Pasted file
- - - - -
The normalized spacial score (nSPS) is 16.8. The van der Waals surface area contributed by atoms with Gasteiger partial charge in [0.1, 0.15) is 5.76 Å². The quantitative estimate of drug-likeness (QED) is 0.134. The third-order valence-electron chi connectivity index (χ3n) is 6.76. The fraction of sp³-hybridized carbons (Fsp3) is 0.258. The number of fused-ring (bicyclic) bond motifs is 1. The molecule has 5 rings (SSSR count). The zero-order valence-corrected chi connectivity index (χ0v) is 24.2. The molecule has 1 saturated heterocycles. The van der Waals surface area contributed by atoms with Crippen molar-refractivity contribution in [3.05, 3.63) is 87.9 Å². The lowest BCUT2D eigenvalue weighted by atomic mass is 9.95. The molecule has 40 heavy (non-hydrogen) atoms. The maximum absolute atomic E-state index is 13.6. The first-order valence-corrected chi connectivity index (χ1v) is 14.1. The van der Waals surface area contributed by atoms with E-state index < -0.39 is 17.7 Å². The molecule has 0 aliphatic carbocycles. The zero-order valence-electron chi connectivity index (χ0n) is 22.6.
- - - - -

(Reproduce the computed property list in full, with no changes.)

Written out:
The normalized spacial score (nSPS) is 16.8. The van der Waals surface area contributed by atoms with Gasteiger partial charge in [0.1, 0.15) is 5.76 Å². The quantitative estimate of drug-likeness (QED) is 0.134. The third-order valence-electron chi connectivity index (χ3n) is 6.76. The fraction of sp³-hybridized carbons (Fsp3) is 0.258. The number of fused-ring (bicyclic) bond motifs is 1. The molecule has 5 rings (SSSR count). The zero-order valence-corrected chi connectivity index (χ0v) is 24.2. The molecule has 1 saturated heterocycles. The van der Waals surface area contributed by atoms with Crippen molar-refractivity contribution in [3.05, 3.63) is 87.9 Å². The lowest BCUT2D eigenvalue weighted by atomic mass is 9.95. The molecule has 40 heavy (non-hydrogen) atoms. The maximum absolute atomic E-state index is 13.6. The first-order valence-corrected chi connectivity index (χ1v) is 14.1. The van der Waals surface area contributed by atoms with E-state index < -0.39 is 17.7 Å². The molecule has 0 aliphatic carbocycles. The zero-order valence-electron chi connectivity index (χ0n) is 22.6.